Last year, Siemens Energy took on the role of project manager in Germany’s Industrialization of Digital Engineering and Additive Manufacturing (IDEA) project, supported by the Federal Ministry of Education and Research (BMBF).
The three-year collaborative venture was ultimately intended to enhance the serial production capabilities of laser-based powder bed fusion, increasing the technology’s productivity while cutting development and throughput times by 50%. Now, Siemens Energy has announced that the project has reached its next milestone, as the company has finally opened a test facility to pilot an additive manufacturing series production line.
The pilot production line
The prototype production line, which can be found at the Siemens gas turbine factory in Berlin, was completed with the help of the BMBF’s ‘Line integration of Additive Manufacturing processes’ funding initiative. Its construction and subsequent operation mark an important step towards the industrialization of 3D printing in the country. The wider factory has previously been used by Siemens Energy to print some of its metal gas turbine components.
October 22 saw the inauguration of the production line with a virtual opening event, which included a ribbon-cutting ceremony conducted by Marcus Brücher, Vice President of Large Gas Turbines at Siemens Energy, and General Manager of the factory.
With the development and implementation phases out of the way, what follows is a validation process, whereby the project partners will determine how well the facility meets certain targets based on demonstration components printed on the production line. This second half of the IDEA project is expected to be completed in 2022.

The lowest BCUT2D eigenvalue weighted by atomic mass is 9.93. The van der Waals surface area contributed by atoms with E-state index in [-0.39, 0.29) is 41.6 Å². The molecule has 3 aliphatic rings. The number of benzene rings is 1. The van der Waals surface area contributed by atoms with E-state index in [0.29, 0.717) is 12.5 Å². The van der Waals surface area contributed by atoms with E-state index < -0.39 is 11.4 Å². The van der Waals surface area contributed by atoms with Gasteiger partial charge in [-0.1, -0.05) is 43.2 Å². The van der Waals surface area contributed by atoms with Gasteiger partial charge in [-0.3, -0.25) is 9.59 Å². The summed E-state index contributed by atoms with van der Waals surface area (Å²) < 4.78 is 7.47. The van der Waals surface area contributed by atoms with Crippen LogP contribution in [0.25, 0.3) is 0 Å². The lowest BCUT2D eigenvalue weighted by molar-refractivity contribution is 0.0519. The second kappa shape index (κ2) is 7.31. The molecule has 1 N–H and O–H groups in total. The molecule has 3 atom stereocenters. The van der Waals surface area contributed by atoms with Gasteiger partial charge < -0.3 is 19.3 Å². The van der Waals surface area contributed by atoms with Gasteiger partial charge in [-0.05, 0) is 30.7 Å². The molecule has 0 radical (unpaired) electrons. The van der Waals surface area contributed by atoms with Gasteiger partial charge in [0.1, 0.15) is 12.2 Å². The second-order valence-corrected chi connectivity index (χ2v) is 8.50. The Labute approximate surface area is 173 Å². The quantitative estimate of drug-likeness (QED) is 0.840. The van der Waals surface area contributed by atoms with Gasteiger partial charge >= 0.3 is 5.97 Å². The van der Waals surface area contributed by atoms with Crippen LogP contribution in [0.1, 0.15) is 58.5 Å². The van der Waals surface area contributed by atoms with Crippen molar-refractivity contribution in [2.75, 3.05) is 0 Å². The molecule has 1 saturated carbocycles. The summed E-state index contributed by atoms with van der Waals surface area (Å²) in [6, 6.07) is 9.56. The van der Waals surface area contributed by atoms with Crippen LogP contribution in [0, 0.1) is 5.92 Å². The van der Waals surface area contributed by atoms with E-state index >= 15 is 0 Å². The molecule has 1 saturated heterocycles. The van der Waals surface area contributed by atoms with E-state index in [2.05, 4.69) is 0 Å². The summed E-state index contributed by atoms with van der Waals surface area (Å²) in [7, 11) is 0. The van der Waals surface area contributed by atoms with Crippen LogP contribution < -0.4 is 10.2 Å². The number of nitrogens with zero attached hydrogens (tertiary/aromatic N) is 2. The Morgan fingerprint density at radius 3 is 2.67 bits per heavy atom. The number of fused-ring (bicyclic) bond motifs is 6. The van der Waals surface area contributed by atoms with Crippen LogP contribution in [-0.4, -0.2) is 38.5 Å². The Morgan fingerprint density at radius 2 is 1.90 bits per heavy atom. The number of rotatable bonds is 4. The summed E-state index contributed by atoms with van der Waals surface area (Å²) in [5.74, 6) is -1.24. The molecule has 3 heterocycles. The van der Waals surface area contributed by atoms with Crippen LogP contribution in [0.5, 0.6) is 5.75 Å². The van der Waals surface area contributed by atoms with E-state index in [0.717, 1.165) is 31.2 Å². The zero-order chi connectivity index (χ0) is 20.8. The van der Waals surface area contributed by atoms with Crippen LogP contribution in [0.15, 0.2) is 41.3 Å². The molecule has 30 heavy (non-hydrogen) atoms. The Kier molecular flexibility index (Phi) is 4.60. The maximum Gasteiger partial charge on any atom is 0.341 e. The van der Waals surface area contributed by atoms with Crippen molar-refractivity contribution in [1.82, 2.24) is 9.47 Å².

The IDEA project partners
The IDEA project partners include hardware and software specialists ALLMATIC, BCT, Jenoptik, ModuleWorks, and Siemens Digital Industries, and industrial 3D printer manufacturers EOS and TRUMPF. Liebherr, MBFZ toolcraft, and MTU Aero Engines are also involved. The project receives additional support from the Fraunhofer Institute for Laser Technology (ILT), the Fraunhofer Institute for Production Technology (IPT), and the RWTH Aachen University.
The virtual opening event also included a moderated panel discussion with four of these project partners. Comprising the panel was Marie Langer of EOS, Markus Seibold of Siemens Energy, Karsten Heuser of Siemens AG, and Klaus Parey of TRUMPF.
A number of similar collaborative projects with European academic and industrial partners have been initiated in the past year alone. In July, 21 partners from 8 European countries came together to undergo the MULTI-FUN project – a three-year initiative aimed at advancing multi-material metal additive manufacturing. The project is funded by the EU’s Horizon 2020 innovation program and comprises two parts: the first involves improving the performance of 2020’s metal AM systems while the second will focus on enabling the multi-material fabrication of complex, large-scale 3D models.
May 2020 saw the launch of the POLYLINE project, a lighthouse project that brought together 15 industrial and research partners from across Germany to develop a digitalized AM production line. Much like the IDEA project, POLYLINE’s automated production line will focus on 3D printing serial polymer parts for the automotive sector.
Looking for a career in additive manufacturing? Visit 3D Printing Jobs for a selection of roles in the industry.
Featured image shows Marcus Brücher cutting the ribbon. Photo via Siemens.